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Alcoholic Hepatitis


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overview of alcoholic hepatitis

overview of alcoholic hepatitis

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  • 1. Alcoholic Hepatitis Dr E M Said Gastroenterology Ward 11
  • 2.
    • Background
    • Spectrum of ALD
    • Alcoholic Hepatitis
    • Presentation
    • Investigation
    • Prognosis
    • management
  • 3. background
    • major cause of morbidity and mortality in the West
    • Per capita consumption has doubled between 1980-1995
    • Even though per capita consumption has plateaued in 1990s, recent surveys suggest drinking among females and the young continues to rise
    • Alcohol consumption in the UK accounts for:
      • 40,000 premature deaths per year
      • 1.3% of GP consultations
      • 12.5% of A&E attendances
      • 25% of ICU admissions
      • 30% of male and 15% of female admissions to general medical and surgical wards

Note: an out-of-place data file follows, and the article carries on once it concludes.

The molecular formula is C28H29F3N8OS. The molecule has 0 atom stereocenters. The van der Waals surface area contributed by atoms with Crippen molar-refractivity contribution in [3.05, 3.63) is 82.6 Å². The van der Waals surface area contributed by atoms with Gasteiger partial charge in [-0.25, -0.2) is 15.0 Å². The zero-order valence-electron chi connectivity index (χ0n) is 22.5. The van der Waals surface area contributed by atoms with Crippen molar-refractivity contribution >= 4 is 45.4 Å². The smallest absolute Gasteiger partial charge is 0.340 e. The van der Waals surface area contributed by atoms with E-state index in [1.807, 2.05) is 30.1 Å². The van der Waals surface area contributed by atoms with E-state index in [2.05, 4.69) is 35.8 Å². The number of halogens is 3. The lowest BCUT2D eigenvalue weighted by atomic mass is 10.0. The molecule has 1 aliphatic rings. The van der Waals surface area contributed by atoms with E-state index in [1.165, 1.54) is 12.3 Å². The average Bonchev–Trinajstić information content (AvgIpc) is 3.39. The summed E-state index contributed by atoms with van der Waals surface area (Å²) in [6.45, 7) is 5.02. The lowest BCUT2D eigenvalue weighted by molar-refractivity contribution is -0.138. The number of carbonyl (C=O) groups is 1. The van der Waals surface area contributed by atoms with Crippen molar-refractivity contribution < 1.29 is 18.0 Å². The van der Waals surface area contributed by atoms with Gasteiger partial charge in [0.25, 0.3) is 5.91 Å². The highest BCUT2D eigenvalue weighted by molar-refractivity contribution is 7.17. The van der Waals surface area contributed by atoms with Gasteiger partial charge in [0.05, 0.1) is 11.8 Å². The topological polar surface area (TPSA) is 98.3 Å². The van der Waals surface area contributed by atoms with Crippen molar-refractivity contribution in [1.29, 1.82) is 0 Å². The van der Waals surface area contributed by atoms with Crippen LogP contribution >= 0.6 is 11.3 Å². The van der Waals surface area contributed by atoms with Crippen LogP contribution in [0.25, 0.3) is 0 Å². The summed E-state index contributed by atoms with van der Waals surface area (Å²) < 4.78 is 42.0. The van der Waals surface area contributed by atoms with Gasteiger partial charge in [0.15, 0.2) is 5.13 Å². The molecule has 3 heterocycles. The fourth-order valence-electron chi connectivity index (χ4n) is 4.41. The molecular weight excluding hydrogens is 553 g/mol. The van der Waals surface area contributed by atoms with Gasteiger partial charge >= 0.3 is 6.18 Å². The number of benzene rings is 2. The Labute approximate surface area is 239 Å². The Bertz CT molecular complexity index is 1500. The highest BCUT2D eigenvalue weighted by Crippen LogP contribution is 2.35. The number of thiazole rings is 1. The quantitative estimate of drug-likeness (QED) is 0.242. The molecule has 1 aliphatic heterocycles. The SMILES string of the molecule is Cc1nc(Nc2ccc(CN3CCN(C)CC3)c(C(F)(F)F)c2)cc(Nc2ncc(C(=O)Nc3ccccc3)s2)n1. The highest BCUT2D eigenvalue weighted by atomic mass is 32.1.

• 4. background
    • CMO's report 2001 stated a significant increase in liver cirrhosis and mortality rate in England and Wales (four- to eight-fold increase in males, three- to seven-fold increase females)
    • Alcoholic cirrhosis mortality rate:
      • 11/100,000 males
      • 6/100,000 females
    • Alcohol accounts for 50% of chronic liver disease
    • Economic cost: £10 billion per year
  • 5. Metabolism of Alcohol
    • Alcohol metabolism by the liver result in increase in the NADH/NAD ratio & change in the oxidation-reduction status with reduced intracelluar state.this lead to:
    • 1-Increase hepatic fatty acid production
    • 2-Impaired carbohydrate and protein metabolism
    • 3-Centrilobular necrosis of the hepatic acinus
    • The exact mechanism of alcohol hepatitis and cirrhosis is unknown.
  • 6.